Putting pen to paper

In 1940, Virginia Woolf wrote an essay entitled “The Humane Art.”
In it she said, “A self that goes on changing is a self that goes on living.”
She was reviewing a biography of Horace Walpole who had written sixteen volumes of letters that earned him the title of historian.
In this essay, Woolf had less to say about Walpole than she said about the art of letter writing and its pending doom. And one of my favourite bloggers, Maria Popova, fleshed it all out for me and as always, it got me thinking.
When was the last time you wrote a letter? Emails don’t count, nor do text messages, regardless of their length.
I loved writing letters as a child.
I wrote to relatives in far-away Winnipeg. I had a pen pal who lived in Albuquerque, New Mexico, that seemed entirely exotic as though she may have lived on another planet. I have no recall now of her name.
I was the Secretary of the Red Cross Society in my Third Grade class and wrote letters for some purpose that I no longer recall.
The point I am trying to make is writing letters was fun for me, a happy pastime and when I had no one to write to I wrote letters addressed to no one in particular, just letters that gathered dust in my box of secrets.
I suppose these letters could have been thought of as a private journal, but they were written as if to share, words to query my station in life, words sent out as though someone might be listening.
My father wrote to my mother and for my entire childhood those letters were tied up in a ribbon, each letter in its envelope and tucked beneath all the things my mother was saving in a large blue steamer trunk along with the taffeta and crinolines and christening gowns now yellowed, until she no longer needed to save them.
Upon her death we found the letters and my sister has them, still tied up with ribbon, still private, still unread by anyone but my mother.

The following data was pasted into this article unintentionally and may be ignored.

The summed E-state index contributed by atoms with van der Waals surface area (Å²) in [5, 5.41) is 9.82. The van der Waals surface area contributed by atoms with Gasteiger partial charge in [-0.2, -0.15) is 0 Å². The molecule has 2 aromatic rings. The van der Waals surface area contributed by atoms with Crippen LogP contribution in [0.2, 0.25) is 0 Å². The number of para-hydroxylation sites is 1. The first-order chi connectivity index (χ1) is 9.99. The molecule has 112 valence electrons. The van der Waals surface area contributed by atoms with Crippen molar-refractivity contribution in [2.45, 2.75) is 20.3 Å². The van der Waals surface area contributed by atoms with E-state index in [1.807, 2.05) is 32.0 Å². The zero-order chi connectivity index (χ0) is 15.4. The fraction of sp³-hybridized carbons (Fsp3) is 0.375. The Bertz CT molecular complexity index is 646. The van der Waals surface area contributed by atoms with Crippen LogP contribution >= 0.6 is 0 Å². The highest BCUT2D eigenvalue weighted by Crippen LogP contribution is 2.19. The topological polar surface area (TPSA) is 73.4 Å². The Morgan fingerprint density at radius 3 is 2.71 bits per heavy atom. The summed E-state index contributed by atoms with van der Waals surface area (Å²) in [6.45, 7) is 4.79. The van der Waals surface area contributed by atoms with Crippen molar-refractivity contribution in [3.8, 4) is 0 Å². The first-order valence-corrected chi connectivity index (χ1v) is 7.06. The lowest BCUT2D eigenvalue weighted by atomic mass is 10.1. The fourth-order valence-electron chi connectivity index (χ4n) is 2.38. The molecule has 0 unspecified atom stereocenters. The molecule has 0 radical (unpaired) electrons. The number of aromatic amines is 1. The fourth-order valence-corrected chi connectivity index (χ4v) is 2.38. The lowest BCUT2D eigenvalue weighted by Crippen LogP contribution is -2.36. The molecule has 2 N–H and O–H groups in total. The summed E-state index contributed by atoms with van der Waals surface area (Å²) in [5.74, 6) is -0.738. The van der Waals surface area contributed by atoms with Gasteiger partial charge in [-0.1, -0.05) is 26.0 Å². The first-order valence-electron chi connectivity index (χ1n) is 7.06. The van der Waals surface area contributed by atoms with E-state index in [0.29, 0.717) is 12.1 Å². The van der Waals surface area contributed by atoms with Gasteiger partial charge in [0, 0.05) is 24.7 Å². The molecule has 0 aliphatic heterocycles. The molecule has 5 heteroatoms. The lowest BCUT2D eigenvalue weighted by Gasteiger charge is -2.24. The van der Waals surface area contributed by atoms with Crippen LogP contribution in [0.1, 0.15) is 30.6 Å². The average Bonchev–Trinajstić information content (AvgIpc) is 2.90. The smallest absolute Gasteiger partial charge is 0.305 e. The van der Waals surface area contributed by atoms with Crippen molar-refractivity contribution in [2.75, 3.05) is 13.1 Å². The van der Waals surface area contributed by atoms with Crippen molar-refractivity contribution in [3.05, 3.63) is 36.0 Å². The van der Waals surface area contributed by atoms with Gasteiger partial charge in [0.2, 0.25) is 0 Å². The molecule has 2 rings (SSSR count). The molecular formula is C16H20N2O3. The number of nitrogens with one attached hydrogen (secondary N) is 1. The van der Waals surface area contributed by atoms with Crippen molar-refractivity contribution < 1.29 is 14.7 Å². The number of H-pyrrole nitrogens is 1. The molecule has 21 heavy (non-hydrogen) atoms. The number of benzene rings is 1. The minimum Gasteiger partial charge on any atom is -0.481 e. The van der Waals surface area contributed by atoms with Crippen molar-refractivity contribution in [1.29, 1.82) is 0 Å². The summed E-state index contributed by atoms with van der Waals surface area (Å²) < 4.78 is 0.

I used to wonder what stories they shared, what worries they exchanged and put on the other’s shoulder to make the load lighter. But now I know we all tend to worry about a different version of the same things.
My dad wrote me letters when I left for university, letters I have read so many times I can’t count, letters in answer to mine that begged him to let me come home.
A guide was written in 1876 to provide instruction for those putting pen to paper on the proper etiquette for this epistolary art. I had to look up the word epistolary, though I was confident it was of the ilk of epistle, a written message.
This book of etiquette advised that letters weren’t to be limited to the passing of information, but should have the flare and beauty of any art initiative.
Woolf claimed that Walpole wrote so many letters not because he loved his friends, but because he wanted his words to out live him.
She went on to stay that writing becoming a paid profession was the very decline of what she deemed “the humane art.”
Where does the idea of change come in that I opened with? Well, if we had written letters over the course of our lives we would see how the world had changed from our perspective.
A journal becomes maudlin though, Woolf claimed, valuable but monotonous.
When we write to others we are reaching out, stretching, moving rocks to get to the truth of the very question we searched to answer.
What I notice today of those who put their thoughts out there in social media and the like, is the cruelty that follows being invisibly anonymous.
We don’t have to weigh our thoughts for accuracy or even for decency.
When we used to put pen to paper we were accountable, our words had measured weight and our own scrutiny. I wish that were true now.